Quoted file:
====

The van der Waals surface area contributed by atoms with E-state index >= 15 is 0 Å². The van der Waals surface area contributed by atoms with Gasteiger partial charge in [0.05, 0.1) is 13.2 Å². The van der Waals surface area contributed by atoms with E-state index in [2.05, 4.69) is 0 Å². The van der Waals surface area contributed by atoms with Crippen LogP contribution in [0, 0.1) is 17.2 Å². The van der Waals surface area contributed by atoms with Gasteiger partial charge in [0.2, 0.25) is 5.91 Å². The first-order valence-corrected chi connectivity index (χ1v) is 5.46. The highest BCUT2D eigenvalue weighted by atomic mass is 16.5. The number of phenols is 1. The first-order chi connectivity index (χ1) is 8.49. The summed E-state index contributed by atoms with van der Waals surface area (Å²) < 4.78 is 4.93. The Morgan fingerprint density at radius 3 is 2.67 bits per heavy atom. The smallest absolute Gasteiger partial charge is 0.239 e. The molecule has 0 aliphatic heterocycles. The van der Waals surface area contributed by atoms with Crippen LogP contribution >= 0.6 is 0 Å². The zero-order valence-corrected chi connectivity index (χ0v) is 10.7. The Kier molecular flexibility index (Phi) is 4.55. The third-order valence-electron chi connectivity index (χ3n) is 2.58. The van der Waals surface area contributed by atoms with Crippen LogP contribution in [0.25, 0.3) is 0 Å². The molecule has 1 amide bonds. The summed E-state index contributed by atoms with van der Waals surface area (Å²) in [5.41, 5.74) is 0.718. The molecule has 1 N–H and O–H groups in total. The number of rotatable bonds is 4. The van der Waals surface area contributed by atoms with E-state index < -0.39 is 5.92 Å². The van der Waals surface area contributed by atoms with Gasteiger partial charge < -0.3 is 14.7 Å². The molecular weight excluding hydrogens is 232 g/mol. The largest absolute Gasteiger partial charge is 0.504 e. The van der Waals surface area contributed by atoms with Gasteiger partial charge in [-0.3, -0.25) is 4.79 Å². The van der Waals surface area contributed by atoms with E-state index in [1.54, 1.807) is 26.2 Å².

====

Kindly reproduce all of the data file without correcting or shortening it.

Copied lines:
The van der Waals surface area contributed by atoms with E-state index >= 15 is 0 Å². The van der Waals surface area contributed by atoms with Gasteiger partial charge in [0.05, 0.1) is 13.2 Å². The van der Waals surface area contributed by atoms with E-state index in [2.05, 4.69) is 0 Å². The van der Waals surface area contributed by atoms with Crippen LogP contribution in [0, 0.1) is 17.2 Å². The van der Waals surface area contributed by atoms with Gasteiger partial charge in [0.2, 0.25) is 5.91 Å². The first-order valence-corrected chi connectivity index (χ1v) is 5.46. The highest BCUT2D eigenvalue weighted by atomic mass is 16.5. The number of phenols is 1. The first-order chi connectivity index (χ1) is 8.49. The summed E-state index contributed by atoms with van der Waals surface area (Å²) < 4.78 is 4.93. The Morgan fingerprint density at radius 3 is 2.67 bits per heavy atom. The smallest absolute Gasteiger partial charge is 0.239 e. The molecule has 0 aliphatic heterocycles. The van der Waals surface area contributed by atoms with Crippen LogP contribution >= 0.6 is 0 Å². The zero-order valence-corrected chi connectivity index (χ0v) is 10.7. The Kier molecular flexibility index (Phi) is 4.55. The third-order valence-electron chi connectivity index (χ3n) is 2.58. The van der Waals surface area contributed by atoms with Crippen LogP contribution in [0.25, 0.3) is 0 Å². The molecule has 1 amide bonds. The summed E-state index contributed by atoms with van der Waals surface area (Å²) in [5.41, 5.74) is 0.718. The molecule has 1 N–H and O–H groups in total. The number of rotatable bonds is 4. The van der Waals surface area contributed by atoms with E-state index < -0.39 is 5.92 Å². The van der Waals surface area contributed by atoms with Gasteiger partial charge < -0.3 is 14.7 Å². The molecular weight excluding hydrogens is 232 g/mol. The largest absolute Gasteiger partial charge is 0.504 e. The van der Waals surface area contributed by atoms with Gasteiger partial charge in [-0.3, -0.25) is 4.79 Å². The van der Waals surface area contributed by atoms with E-state index in [1.54, 1.807) is 26.2 Å².